The tree fasting has started

Today I finally went around writing a script that could help me with sending QA last rites, without using Evolution; this way, I was able to send out quite a few last rites before I went to have my vacations. It actually took me a bit of tinkering because my first try was using bash and sendmail to prepare the messages, and in particular to sign them. Since encoding my name properly is quite hard, I gave up and I now use mutt to send the stuff; unfortunately i was unable to find how to sign the messages with mutt and gpgme; if somebody can help me with that, it’s very welcome.

With the script at hand I then went on checking some of my older bugs to send some of them out; some bugs weren’t really correct before (caused by the older tinderbox attempts, which used --buildpkg) and I fixed them up, others were fixed with time, others were still valid. All the packages that failed to build for whatever reason the past October (or at least, most of those) have been last-rited, masked and ready for removal. There are other packages that have been masked and prepared for removal, for failures to build, QA concerns and other stuff.

Now, since these are last rites for QA reasons, they get a 60-days grace period (I usually just did two months, but since I’m now running it through the script, it’s easier to use a real 60-days time). If the package maintainers, other developers, or users, have interested in keeping these packages alive, they should have enough time to do so. Keeping them broken as they are now, though, is not an option, and just fixing them to build, and keep them rotting forever, is not an option either.

Now, while Samuli and Victor are going through to fix all the possible glibc 2.10 and gcc 4.4 failure for the tree, I’m trying to find the problems that are not related to those, and decide on a number of reasons whether to remove the packages or not. These include, but don’t limit to, build failures not stopping the ebuild, broken dependencies, old ebuild not touched for years (sometimes fixes are made but no major change is present, some of those have to go as well), and a sum of minor QA issues.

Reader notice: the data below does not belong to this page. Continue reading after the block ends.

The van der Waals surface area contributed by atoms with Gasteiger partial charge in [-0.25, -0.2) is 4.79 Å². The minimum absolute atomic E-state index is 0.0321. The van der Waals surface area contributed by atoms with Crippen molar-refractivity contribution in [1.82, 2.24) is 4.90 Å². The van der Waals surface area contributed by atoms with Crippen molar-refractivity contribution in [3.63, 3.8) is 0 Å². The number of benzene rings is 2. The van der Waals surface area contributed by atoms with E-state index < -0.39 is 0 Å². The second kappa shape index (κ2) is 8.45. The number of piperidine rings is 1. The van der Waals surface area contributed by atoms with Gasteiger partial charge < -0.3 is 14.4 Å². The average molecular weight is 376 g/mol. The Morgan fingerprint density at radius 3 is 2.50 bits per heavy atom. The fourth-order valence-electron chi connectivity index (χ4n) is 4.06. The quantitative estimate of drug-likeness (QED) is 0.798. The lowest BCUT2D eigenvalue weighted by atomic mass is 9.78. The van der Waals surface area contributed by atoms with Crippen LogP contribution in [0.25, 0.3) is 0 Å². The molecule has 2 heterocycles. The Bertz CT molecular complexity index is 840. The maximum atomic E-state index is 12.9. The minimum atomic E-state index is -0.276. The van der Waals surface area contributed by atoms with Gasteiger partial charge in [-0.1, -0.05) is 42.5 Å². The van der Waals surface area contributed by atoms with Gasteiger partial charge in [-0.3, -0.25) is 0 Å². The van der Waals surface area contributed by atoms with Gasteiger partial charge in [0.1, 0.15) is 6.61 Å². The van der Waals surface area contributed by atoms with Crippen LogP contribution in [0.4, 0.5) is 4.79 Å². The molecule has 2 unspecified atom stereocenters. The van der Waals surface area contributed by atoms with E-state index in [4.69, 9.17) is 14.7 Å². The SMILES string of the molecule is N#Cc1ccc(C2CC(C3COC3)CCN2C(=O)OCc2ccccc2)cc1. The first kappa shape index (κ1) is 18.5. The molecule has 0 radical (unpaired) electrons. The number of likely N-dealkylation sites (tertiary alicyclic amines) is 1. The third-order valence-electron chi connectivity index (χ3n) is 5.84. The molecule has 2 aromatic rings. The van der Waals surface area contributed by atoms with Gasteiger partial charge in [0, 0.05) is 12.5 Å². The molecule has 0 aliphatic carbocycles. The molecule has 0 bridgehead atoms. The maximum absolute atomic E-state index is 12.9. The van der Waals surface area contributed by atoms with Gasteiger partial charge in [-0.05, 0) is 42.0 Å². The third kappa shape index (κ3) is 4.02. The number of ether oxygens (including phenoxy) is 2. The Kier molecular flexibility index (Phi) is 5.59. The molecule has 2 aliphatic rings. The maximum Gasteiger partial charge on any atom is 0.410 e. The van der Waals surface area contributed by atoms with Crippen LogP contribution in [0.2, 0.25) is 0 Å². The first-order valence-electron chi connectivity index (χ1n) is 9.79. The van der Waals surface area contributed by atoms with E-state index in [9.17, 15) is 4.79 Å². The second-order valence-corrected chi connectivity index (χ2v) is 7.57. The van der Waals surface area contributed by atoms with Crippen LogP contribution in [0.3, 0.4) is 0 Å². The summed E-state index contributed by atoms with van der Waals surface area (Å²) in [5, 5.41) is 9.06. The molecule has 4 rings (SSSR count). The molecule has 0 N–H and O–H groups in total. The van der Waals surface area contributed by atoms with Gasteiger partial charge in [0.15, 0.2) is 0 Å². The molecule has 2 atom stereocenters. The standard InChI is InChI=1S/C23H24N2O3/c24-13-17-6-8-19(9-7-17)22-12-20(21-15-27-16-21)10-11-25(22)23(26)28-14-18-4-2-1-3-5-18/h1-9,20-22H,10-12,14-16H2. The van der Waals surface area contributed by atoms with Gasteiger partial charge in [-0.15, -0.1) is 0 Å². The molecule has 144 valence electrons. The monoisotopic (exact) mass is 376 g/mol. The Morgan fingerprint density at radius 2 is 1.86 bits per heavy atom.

Since minor issues are, as the name imply, not big enough to call for a removal of a package, I don’t stop at one or two of those, but when I get a package that fails to build, for whatever reason, and then I find that it doesn’t respect flags, CC, and fails with --as-needed as well, then the package is as good as broken to me, and it’s deemed to go.

At the same time, spending eight months or so being broken, in ~arch, is enough for the package to be deemed broken, even if it works fine in stable. Why this? Because it’ll be keeping other packages from going stable, or it’ll break when they go, so it’s not something ignorable.

The date for the start of the final cleanup is October 8th 2009, that day, about 20 packages will be removed (probably even more); while this is just a minimal part of the tree, that keeps growing and growing with time (I also have quite a few packages to add myself), it is part of the standard maintenance that we have to do to make sure that the tree is healthy.

The added advantage is that the packages that are masked will not be rebuilt repeatedly by the tinderbox in the future, which reduces the amount of work and thus the time needed for a full rebuild (it’s already pretty long as it is running all the testsuites: some take hours to complete, some even freeze in the middle and require manual handling (which is why I won’t be leaving the tinderbox running while I’m in London). And on a related note, glib’s testsuite completely freezes Gentoo/FreeBSD to a stop. Scary!